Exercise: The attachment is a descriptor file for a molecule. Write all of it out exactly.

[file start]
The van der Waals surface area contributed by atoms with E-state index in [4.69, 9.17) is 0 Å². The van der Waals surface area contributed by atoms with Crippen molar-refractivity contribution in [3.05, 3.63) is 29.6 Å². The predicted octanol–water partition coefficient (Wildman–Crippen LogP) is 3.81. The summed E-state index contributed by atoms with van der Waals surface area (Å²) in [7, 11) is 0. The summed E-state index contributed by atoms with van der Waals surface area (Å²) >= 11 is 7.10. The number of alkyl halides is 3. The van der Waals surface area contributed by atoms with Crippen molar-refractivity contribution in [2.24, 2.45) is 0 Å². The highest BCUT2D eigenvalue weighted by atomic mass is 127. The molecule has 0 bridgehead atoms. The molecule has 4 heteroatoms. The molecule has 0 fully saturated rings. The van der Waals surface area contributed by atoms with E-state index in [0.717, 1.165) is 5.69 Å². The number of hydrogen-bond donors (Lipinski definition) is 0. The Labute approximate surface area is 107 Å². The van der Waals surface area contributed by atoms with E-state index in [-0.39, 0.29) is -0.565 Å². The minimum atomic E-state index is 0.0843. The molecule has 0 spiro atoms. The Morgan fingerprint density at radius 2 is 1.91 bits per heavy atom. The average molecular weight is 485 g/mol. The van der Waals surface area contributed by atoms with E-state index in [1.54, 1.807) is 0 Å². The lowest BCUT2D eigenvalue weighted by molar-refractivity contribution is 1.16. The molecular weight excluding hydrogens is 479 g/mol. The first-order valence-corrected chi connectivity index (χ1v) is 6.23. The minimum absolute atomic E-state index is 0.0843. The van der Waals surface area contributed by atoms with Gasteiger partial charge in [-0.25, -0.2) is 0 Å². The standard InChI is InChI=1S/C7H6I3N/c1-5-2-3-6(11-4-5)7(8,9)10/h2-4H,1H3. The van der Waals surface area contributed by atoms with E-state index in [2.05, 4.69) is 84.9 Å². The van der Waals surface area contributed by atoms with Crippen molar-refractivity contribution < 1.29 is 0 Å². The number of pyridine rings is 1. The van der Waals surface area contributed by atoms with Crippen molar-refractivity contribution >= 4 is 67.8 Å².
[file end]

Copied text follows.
The van der Waals surface area contributed by atoms with E-state index in [4.69, 9.17) is 0 Å². The van der Waals surface area contributed by atoms with Crippen molar-refractivity contribution in [3.05, 3.63) is 29.6 Å². The predicted octanol–water partition coefficient (Wildman–Crippen LogP) is 3.81. The summed E-state index contributed by atoms with van der Waals surface area (Å²) in [7, 11) is 0. The summed E-state index contributed by atoms with van der Waals surface area (Å²) >= 11 is 7.10. The number of alkyl halides is 3. The van der Waals surface area contributed by atoms with Crippen molar-refractivity contribution in [2.24, 2.45) is 0 Å². The highest BCUT2D eigenvalue weighted by atomic mass is 127. The molecule has 0 bridgehead atoms. The molecule has 4 heteroatoms. The molecule has 0 fully saturated rings. The van der Waals surface area contributed by atoms with E-state index in [0.717, 1.165) is 5.69 Å². The number of hydrogen-bond donors (Lipinski definition) is 0. The Labute approximate surface area is 107 Å². The van der Waals surface area contributed by atoms with E-state index in [-0.39, 0.29) is -0.565 Å². The minimum atomic E-state index is 0.0843. The molecule has 0 spiro atoms. The Morgan fingerprint density at radius 2 is 1.91 bits per heavy atom. The average molecular weight is 485 g/mol. The van der Waals surface area contributed by atoms with E-state index in [1.54, 1.807) is 0 Å². The lowest BCUT2D eigenvalue weighted by molar-refractivity contribution is 1.16. The molecular weight excluding hydrogens is 479 g/mol. The first-order valence-corrected chi connectivity index (χ1v) is 6.23. The minimum absolute atomic E-state index is 0.0843. The van der Waals surface area contributed by atoms with Gasteiger partial charge in [-0.25, -0.2) is 0 Å². The standard InChI is InChI=1S/C7H6I3N/c1-5-2-3-6(11-4-5)7(8,9)10/h2-4H,1H3. The van der Waals surface area contributed by atoms with E-state index in [2.05, 4.69) is 84.9 Å². The van der Waals surface area contributed by atoms with Crippen molar-refractivity contribution < 1.29 is 0 Å². The number of pyridine rings is 1. The van der Waals surface area contributed by atoms with Crippen molar-refractivity contribution >= 4 is 67.8 Å².